Date: 13 February 2019
Western Sussex Hospitals NHS Foundation Trust (WSHT) recently won an award for being the ‘Top Recruiter’ for the Saliva to Predict risk of disease using Transcriptomics and epigenetics (SPIT) study. As of 14 January 2019 they have recruited 117 participants from St Richard's Hospital in Chichester and Worthing Hospital, exceeding their projected target. The overall national target is 1000.
The SPIT study aims to assess whether the characteristics of patients’ saliva, in combination with symptoms and other risk factors, can accurately predict the presence of oesophageal cancer. Colorectal cancer will also be looked at in the future.
Currently there is no effective screening test for oesophageal cancer and before a diagnosis can be made, most patients with suspicious symptoms undergo an endoscopy. This is where a thin flexible lighted instrument with a camera at the end is passed through the mouth into the oesophagus.
Invasive tests like endoscopies are often uncomfortable and inconvenient for patients, and very costly for the NHS as many of these tests come out with ‘normal results’. This is because only a small percentage of patients being investigated actually have the disease.
There are two separate parts to the SPIT study. One part of the study recruits patients, who are waiting to undergo an endoscopy to diagnose or exclude the disease, to answer an electronic questionnaire. The questionnaire obtains information regarding the patient’s symptoms, and tests which questions would be relevant to ask in order to avoid patients having to have invasive tests unnecessarily.
The second section of the study asks participants to complete the same questionnaire in addition to providing saliva, blood samples and oesophageal biopsies. This set of patients need to match a particular criteria before they can be asked whether they would consider taking part. This includes patients who are already known to have oesophageal disease such as Barretts’ oesophagus. Future research on the SPIT study will include patients with colorectal disease. The study criteria asks the study team to recruit participants from a range of ages, genders and ethnic backgrounds.
Genetic analysis is performed on the saliva and blood samples to see if the characteristics of the patients’ saliva in combination with symptoms and other risk factors can accurately predict cancer. The saliva test results are compared with the blood and, where possible, biopsy test results.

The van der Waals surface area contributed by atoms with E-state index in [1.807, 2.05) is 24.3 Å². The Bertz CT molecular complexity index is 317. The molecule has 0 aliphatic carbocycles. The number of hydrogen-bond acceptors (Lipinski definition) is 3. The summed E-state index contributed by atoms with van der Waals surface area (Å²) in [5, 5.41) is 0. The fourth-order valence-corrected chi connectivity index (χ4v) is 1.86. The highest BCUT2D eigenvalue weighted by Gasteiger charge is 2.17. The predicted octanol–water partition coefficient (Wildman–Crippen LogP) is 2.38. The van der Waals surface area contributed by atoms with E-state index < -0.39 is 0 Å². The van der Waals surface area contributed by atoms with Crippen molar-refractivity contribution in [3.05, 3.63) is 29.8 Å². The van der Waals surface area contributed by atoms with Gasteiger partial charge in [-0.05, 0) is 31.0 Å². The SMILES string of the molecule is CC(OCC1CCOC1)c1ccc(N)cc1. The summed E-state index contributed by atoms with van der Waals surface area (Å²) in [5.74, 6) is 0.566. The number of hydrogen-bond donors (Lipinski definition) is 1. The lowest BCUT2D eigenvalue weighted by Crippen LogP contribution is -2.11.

Research nurses Susanna Greenslade and Yvette Thirlwall explained their approach to recruiting participants to the study:
“We have a comprehensive recruitment plan whereby we make sure that we approach patients at the most appropriate time and in a way which is sensitive to their needs at that stage of the journey. This involves working in outpatient clinics, attending MDT meetings and working closely with our consultant colleagues who refer patients to us. We approach patients in clinic, or phone them to speak to them about the study. If the patient agrees we then offer to send them more information by email or by post. We ensure that they have had enough time to consider participation prior to their endoscopy.”
Cate Bell, Head of Research at Western Sussex Hospitals NHS Foundation Trust says: “It’s fantastic that all the team’s hard work for the SPIT trial has been recognised nationally and it’s a great achievement to be top recruiter in the UK. It also shows how our commitment to increasing research opportunities for patients at Western Sussex Hospitals is contributing to improving care for all NHS patients.”
Nicola Southwell, National Institute for Health Research (NIHR) Clinical Research Network for Kent, Surrey and Sussex Research Delivery Manager for Cancer says: “The careful planning undertaken by the team at the outset has clearly led to this impressive recruitment. It is also fantastic to see the sensitivity afforded to the best time to approach patients, keeping their interests at the top of the agenda. This success demonstrates the value of good working relationships with clinicians and the selection of a study supported by the whole team. WSHFT generously offered to share their planning tool with other trusts and it would be great to see this achievement spread across the network. The study is due to close in March 2020.”
Once accuracy of these tests are confirmed, the aim is for the creation of a cheap, portable and quick bedside test that uses patients’ saliva to predict their risk of disease, so that only high-risk patients can be scheduled to undergo further investigations.
This will save the NHS and other healthcare systems worldwide significant amounts of money, while saving patients across the world time, inconvenience and reducing their risk of complications from unnecessary investigations.
The study is also well underway at Frimley Park Hospital in Surrey and The Royal Surrey County Hospital in Guildford.
Research nurses, Yolanda Baird, Julie Wheatley and Yvette Thirlwall with Nurse Endoscopist Xerxes Lintag and Claire Dumbrell, Sister in the Endoscopy Unit.
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